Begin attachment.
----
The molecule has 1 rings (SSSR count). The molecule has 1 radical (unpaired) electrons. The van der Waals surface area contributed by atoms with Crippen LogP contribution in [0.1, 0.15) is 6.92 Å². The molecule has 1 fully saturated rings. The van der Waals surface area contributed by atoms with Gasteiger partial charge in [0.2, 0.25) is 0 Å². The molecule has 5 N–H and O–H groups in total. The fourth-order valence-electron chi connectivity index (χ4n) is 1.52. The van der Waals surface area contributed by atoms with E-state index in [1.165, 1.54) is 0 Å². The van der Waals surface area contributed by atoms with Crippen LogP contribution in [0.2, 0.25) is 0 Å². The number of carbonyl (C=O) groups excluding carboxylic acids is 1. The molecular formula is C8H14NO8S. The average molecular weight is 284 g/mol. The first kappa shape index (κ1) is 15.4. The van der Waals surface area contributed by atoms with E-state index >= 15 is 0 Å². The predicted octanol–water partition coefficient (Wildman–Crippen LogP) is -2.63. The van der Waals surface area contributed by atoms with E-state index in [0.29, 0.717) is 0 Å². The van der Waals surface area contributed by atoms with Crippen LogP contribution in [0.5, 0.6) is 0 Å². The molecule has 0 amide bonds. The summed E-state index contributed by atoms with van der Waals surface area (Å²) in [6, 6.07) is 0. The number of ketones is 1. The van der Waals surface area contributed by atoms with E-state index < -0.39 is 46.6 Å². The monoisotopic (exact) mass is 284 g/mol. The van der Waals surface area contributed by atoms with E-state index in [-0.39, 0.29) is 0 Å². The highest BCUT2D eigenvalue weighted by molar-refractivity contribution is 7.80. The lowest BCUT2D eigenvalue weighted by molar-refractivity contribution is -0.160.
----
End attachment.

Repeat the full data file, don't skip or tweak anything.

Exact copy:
The molecule has 1 rings (SSSR count). The molecule has 1 radical (unpaired) electrons. The van der Waals surface area contributed by atoms with Crippen LogP contribution in [0.1, 0.15) is 6.92 Å². The molecule has 1 fully saturated rings. The van der Waals surface area contributed by atoms with Gasteiger partial charge in [0.2, 0.25) is 0 Å². The molecule has 5 N–H and O–H groups in total. The fourth-order valence-electron chi connectivity index (χ4n) is 1.52. The van der Waals surface area contributed by atoms with E-state index in [1.165, 1.54) is 0 Å². The van der Waals surface area contributed by atoms with Crippen LogP contribution in [0.2, 0.25) is 0 Å². The number of carbonyl (C=O) groups excluding carboxylic acids is 1. The molecular formula is C8H14NO8S. The average molecular weight is 284 g/mol. The first kappa shape index (κ1) is 15.4. The van der Waals surface area contributed by atoms with E-state index >= 15 is 0 Å². The predicted octanol–water partition coefficient (Wildman–Crippen LogP) is -2.63. The van der Waals surface area contributed by atoms with E-state index in [0.29, 0.717) is 0 Å². The van der Waals surface area contributed by atoms with Crippen LogP contribution in [0.5, 0.6) is 0 Å². The molecule has 0 amide bonds. The summed E-state index contributed by atoms with van der Waals surface area (Å²) in [6, 6.07) is 0. The number of ketones is 1. The van der Waals surface area contributed by atoms with E-state index < -0.39 is 46.6 Å². The monoisotopic (exact) mass is 284 g/mol. The van der Waals surface area contributed by atoms with E-state index in [-0.39, 0.29) is 0 Å². The highest BCUT2D eigenvalue weighted by molar-refractivity contribution is 7.80. The lowest BCUT2D eigenvalue weighted by molar-refractivity contribution is -0.160.